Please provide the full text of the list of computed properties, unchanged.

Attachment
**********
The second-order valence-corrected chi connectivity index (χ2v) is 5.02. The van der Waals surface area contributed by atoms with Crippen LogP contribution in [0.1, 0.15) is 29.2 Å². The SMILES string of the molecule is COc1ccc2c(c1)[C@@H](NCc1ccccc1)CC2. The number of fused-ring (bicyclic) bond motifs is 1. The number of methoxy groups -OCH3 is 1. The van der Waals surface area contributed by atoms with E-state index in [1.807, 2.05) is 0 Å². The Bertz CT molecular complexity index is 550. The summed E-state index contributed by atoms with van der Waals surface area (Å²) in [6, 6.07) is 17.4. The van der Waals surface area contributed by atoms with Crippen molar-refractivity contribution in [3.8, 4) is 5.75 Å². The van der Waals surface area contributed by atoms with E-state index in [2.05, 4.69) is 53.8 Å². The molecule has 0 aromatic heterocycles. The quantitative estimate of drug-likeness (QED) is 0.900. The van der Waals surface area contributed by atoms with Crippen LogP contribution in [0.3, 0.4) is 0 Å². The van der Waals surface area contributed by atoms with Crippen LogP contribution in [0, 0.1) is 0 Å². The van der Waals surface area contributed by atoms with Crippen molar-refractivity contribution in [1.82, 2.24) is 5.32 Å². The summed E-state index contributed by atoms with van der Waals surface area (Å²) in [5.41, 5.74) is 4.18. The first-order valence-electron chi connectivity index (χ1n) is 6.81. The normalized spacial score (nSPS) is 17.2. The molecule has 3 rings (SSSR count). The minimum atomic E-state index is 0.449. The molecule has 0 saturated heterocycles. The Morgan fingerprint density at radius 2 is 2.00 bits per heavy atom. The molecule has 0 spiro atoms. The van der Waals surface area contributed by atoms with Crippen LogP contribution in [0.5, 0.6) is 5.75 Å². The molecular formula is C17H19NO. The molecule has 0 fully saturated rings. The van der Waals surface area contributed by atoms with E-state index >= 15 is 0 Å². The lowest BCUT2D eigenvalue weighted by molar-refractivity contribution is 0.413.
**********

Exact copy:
The second-order valence-corrected chi connectivity index (χ2v) is 5.02. The van der Waals surface area contributed by atoms with Crippen LogP contribution in [0.1, 0.15) is 29.2 Å². The SMILES string of the molecule is COc1ccc2c(c1)[C@@H](NCc1ccccc1)CC2. The number of fused-ring (bicyclic) bond motifs is 1. The number of methoxy groups -OCH3 is 1. The van der Waals surface area contributed by atoms with E-state index in [1.807, 2.05) is 0 Å². The Bertz CT molecular complexity index is 550. The summed E-state index contributed by atoms with van der Waals surface area (Å²) in [6, 6.07) is 17.4. The van der Waals surface area contributed by atoms with Crippen molar-refractivity contribution in [3.8, 4) is 5.75 Å². The van der Waals surface area contributed by atoms with E-state index in [2.05, 4.69) is 53.8 Å². The molecule has 0 aromatic heterocycles. The quantitative estimate of drug-likeness (QED) is 0.900. The van der Waals surface area contributed by atoms with Crippen LogP contribution in [0.3, 0.4) is 0 Å². The van der Waals surface area contributed by atoms with Crippen LogP contribution in [0, 0.1) is 0 Å². The van der Waals surface area contributed by atoms with Crippen molar-refractivity contribution in [1.82, 2.24) is 5.32 Å². The summed E-state index contributed by atoms with van der Waals surface area (Å²) in [5.41, 5.74) is 4.18. The first-order valence-electron chi connectivity index (χ1n) is 6.81. The normalized spacial score (nSPS) is 17.2. The molecule has 3 rings (SSSR count). The minimum atomic E-state index is 0.449. The molecule has 0 saturated heterocycles. The Morgan fingerprint density at radius 2 is 2.00 bits per heavy atom. The molecule has 0 spiro atoms. The van der Waals surface area contributed by atoms with Crippen LogP contribution in [0.5, 0.6) is 5.75 Å². The molecular formula is C17H19NO. The molecule has 0 fully saturated rings. The van der Waals surface area contributed by atoms with E-state index >= 15 is 0 Å². The lowest BCUT2D eigenvalue weighted by molar-refractivity contribution is 0.413.